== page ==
Around the world, people are launching nonviolent campaigns and/or using principled nonviolence to transform their communities and fight injustice.
Here are a few recent stories.

Hong Kong protests turned violent and chaotic as police and protesters clash.  Read more >>   Earlier this week, 1.7 million Hong Kongers protest in pouring rain.  Read more >>   This action was followed up by a 28-mile long human chain to demand political freedoms and functional democracy. Inspired by the 1989 Baltic Way human chain across Latvia, Lithuania, and Estonia, they called it the “Hong Kong Way”.  Read more >>

In Zimbabwe, the opposition leader was arrested for failing to stop banned protests. More than 100 people were arrested for exercising their right to protest.  Read more >>

Georgia’s leading news anchors quit on air, citing censorship concerns.  Read more >>

Nigerian activist arrested after organizing nationwide protests with the call for a #RevolutionNow protest movement.  Read more >>

Migrant rescue boat captain declines Paris Medal of Honor, citing hypocrisy of the government’s anti-migrant policies.   Read more >>

Despite major police presence, thousands protest at G7 conference in France.   Read more >>

Women’s skateboarding group breaks gender stereotypes in India.   Read more >>

School of Justice trains former child brides and women sold into prostitution to be lawyers and supports them in emotional and trauma healing.  Read more >>

At “Recess Rally” Moms Demand Gun Action pushes Florida lawmakers for gun safety.   Read more >>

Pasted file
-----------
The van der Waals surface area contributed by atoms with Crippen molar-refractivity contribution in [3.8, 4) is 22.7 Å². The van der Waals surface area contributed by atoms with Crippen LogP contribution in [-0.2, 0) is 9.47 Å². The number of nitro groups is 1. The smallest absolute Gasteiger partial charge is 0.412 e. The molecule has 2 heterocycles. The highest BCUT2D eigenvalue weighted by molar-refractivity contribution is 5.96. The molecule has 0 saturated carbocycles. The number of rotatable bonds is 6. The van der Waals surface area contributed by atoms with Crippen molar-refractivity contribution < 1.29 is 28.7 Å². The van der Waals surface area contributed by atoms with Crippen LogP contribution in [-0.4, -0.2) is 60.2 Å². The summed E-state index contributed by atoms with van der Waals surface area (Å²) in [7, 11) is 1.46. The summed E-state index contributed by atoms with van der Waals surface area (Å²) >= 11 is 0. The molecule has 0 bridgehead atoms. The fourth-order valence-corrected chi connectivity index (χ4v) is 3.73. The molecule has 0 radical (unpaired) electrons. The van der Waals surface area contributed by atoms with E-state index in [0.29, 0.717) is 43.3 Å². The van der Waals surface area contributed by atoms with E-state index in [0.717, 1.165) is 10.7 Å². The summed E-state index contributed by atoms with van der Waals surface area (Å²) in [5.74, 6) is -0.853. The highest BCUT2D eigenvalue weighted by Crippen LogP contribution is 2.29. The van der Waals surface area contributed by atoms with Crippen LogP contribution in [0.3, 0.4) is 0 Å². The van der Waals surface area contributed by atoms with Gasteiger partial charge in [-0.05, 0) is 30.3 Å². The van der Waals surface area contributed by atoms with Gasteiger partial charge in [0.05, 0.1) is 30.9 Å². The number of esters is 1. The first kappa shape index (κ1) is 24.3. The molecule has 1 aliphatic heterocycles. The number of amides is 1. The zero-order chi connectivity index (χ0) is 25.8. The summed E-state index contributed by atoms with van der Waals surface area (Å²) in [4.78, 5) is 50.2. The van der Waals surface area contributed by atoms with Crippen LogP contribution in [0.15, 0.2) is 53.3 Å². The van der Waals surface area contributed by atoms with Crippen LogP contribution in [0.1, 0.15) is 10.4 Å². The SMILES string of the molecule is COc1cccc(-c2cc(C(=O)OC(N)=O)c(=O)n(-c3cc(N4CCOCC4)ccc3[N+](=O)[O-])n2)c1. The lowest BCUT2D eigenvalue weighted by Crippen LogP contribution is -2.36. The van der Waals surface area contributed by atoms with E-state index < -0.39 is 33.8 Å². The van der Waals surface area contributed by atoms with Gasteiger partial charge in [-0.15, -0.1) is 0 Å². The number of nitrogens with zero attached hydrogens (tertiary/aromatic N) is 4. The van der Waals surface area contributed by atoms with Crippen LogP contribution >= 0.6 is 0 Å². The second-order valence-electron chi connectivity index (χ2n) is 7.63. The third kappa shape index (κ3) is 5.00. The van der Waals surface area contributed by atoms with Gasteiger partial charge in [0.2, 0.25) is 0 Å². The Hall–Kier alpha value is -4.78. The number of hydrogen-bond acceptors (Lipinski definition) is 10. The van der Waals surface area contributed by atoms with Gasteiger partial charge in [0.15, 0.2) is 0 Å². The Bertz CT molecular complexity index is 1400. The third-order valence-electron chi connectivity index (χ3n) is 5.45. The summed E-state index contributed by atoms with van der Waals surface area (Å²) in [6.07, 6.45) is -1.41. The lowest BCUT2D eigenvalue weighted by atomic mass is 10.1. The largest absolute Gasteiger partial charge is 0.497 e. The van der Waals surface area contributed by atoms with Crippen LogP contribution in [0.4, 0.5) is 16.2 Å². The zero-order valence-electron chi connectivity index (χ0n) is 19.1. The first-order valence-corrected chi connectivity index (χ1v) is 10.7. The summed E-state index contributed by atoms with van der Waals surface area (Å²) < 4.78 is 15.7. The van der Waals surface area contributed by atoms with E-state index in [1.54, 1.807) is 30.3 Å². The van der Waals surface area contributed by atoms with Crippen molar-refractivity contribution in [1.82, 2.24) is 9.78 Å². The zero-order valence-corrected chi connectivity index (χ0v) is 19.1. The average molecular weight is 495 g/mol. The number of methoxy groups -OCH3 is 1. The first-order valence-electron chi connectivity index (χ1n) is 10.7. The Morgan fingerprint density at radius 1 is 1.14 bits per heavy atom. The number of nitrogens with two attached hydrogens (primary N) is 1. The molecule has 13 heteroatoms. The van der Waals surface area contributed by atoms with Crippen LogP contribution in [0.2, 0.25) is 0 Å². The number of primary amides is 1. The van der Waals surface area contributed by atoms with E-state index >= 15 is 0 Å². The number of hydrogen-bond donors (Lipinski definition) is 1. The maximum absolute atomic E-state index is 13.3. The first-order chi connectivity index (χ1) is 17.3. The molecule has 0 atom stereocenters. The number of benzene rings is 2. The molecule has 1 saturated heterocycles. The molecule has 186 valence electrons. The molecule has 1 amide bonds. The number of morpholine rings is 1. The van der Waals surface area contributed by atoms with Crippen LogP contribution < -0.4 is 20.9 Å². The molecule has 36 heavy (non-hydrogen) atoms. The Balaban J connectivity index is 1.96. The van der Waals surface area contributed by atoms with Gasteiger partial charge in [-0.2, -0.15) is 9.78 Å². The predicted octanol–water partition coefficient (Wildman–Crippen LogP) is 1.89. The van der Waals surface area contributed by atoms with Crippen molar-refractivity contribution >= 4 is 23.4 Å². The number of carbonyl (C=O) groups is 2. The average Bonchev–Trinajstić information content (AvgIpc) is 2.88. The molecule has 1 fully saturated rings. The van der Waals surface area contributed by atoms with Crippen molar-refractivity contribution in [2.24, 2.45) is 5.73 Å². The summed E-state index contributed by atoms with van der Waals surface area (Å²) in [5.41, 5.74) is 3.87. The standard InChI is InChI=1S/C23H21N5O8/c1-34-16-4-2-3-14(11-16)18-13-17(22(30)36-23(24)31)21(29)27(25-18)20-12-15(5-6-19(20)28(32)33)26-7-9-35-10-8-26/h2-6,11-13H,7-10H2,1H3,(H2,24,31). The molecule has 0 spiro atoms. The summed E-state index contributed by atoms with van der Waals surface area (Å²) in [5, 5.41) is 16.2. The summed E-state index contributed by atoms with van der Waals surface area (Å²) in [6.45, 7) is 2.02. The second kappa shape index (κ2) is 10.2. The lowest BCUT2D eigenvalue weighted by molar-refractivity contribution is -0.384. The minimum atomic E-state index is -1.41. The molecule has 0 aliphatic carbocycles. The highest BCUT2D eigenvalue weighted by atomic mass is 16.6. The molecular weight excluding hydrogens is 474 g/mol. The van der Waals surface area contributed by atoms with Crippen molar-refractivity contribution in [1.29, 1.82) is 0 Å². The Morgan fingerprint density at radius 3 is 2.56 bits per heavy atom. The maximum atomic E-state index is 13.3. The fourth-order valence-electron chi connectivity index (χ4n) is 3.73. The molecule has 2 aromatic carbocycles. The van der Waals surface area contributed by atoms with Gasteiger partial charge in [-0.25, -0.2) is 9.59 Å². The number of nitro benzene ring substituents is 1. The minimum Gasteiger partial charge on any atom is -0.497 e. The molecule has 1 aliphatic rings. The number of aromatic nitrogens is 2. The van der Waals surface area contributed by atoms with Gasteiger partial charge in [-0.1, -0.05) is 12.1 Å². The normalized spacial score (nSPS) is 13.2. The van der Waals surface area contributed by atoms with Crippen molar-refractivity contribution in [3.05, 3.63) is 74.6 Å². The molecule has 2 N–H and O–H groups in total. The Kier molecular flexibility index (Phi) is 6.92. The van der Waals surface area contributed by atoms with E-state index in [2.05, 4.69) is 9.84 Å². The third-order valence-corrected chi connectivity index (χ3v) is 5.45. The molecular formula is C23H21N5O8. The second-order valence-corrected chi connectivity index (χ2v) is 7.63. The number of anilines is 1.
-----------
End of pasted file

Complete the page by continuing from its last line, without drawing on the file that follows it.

As coal miners continue 23-day (and counting) blockade of coal train shipments over stolen pay, progressives step forward to support them.   Read more >>

Police arrest three white men for threatening to commit mass shootings. Editor’s Note: intervening in the threat of mass shootings is an important preventative step, and one that could be framed a nonviolent response to the tragedy of mass shootingsRead more >>

Civil rights activist and labor organizers Dolores Huerta was arrested for blocking the entrance of Fresno County Board of Supervisors during an SEIU protest that denounced officials “for failing to represent the county’s seniors, disabled, and their caregivers.”   Read more >>

People are organizing for racial justice in communities all over the world. Here are some stories of how they are using nonviolent action in those campaigns.

Annual “Free Land” protest actions in Brazil gain renewed significance with Jair Bolsonaro’s bigotry and attacks on the Amazonian Indigenous, and with the Amazon on fire.  Read more >>

This story has gone viral: how a Black community and this white police officer navigated the terrain of racism and police brutality to begin building trust.   Read more >>

Teen Vogue offers tips on how white people can hold other white people accountable on racism, particularly institutional racism.   Read more >>

How the women of Standing Rock are building sovereign Indigenous economies.   Read more >>

Providence, RI, rally holds a “lock arms for peace” demonstration, calling for an end to gun violence, police accountability, and continued investigation into unresolved homicides.  Read more >>

Fans of two rivaling soccer teams in Portland, OR, stood united against racism and fascism, holding a 33-minute protest during the match. The teams’ Twitter accounts also posted messages reading, “Bigger than a rivalry. We stand together against fascism and racism.”  Read more >>

As millions of humans become migrants and refugees from war and climate disasters, the struggle for migrant justice continues to grow.